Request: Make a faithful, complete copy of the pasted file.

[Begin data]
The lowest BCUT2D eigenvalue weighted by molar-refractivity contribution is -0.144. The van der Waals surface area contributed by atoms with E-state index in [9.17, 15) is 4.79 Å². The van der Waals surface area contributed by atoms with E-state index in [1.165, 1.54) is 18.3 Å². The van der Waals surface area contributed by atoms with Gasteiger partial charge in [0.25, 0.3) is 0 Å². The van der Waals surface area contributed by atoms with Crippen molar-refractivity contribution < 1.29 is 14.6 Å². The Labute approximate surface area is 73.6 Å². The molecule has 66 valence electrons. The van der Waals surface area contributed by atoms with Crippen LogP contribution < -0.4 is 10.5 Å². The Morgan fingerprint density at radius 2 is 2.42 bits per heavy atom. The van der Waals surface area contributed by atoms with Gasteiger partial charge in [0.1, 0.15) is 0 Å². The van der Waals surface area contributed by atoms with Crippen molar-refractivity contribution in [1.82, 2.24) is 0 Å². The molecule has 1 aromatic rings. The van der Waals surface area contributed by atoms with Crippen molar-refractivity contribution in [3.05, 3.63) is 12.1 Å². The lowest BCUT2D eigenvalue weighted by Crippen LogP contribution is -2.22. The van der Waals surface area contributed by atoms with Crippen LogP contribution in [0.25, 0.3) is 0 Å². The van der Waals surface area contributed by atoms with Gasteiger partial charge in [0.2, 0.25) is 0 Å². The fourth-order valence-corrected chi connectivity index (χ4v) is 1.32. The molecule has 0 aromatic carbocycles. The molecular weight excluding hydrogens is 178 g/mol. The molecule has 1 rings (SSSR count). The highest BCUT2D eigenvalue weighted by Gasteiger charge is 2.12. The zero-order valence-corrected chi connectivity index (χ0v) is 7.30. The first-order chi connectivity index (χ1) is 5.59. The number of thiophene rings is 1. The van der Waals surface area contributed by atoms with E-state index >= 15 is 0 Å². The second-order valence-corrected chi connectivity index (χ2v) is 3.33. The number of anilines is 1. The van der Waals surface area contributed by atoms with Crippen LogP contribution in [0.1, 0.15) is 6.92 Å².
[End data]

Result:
The lowest BCUT2D eigenvalue weighted by molar-refractivity contribution is -0.144. The van der Waals surface area contributed by atoms with E-state index in [9.17, 15) is 4.79 Å². The van der Waals surface area contributed by atoms with E-state index in [1.165, 1.54) is 18.3 Å². The van der Waals surface area contributed by atoms with Gasteiger partial charge in [0.25, 0.3) is 0 Å². The van der Waals surface area contributed by atoms with Crippen molar-refractivity contribution < 1.29 is 14.6 Å². The Labute approximate surface area is 73.6 Å². The molecule has 66 valence electrons. The van der Waals surface area contributed by atoms with Crippen LogP contribution < -0.4 is 10.5 Å². The Morgan fingerprint density at radius 2 is 2.42 bits per heavy atom. The van der Waals surface area contributed by atoms with Gasteiger partial charge in [0.1, 0.15) is 0 Å². The van der Waals surface area contributed by atoms with Crippen molar-refractivity contribution in [1.82, 2.24) is 0 Å². The molecule has 1 aromatic rings. The van der Waals surface area contributed by atoms with Crippen molar-refractivity contribution in [3.05, 3.63) is 12.1 Å². The lowest BCUT2D eigenvalue weighted by Crippen LogP contribution is -2.22. The van der Waals surface area contributed by atoms with Crippen LogP contribution in [0.25, 0.3) is 0 Å². The van der Waals surface area contributed by atoms with Gasteiger partial charge in [0.2, 0.25) is 0 Å². The fourth-order valence-corrected chi connectivity index (χ4v) is 1.32. The molecule has 0 aromatic carbocycles. The molecular weight excluding hydrogens is 178 g/mol. The molecule has 1 rings (SSSR count). The highest BCUT2D eigenvalue weighted by Gasteiger charge is 2.12. The zero-order valence-corrected chi connectivity index (χ0v) is 7.30. The first-order chi connectivity index (χ1) is 5.59. The number of thiophene rings is 1. The van der Waals surface area contributed by atoms with E-state index >= 15 is 0 Å². The second-order valence-corrected chi connectivity index (χ2v) is 3.33. The number of anilines is 1. The van der Waals surface area contributed by atoms with Crippen LogP contribution in [0.1, 0.15) is 6.92 Å².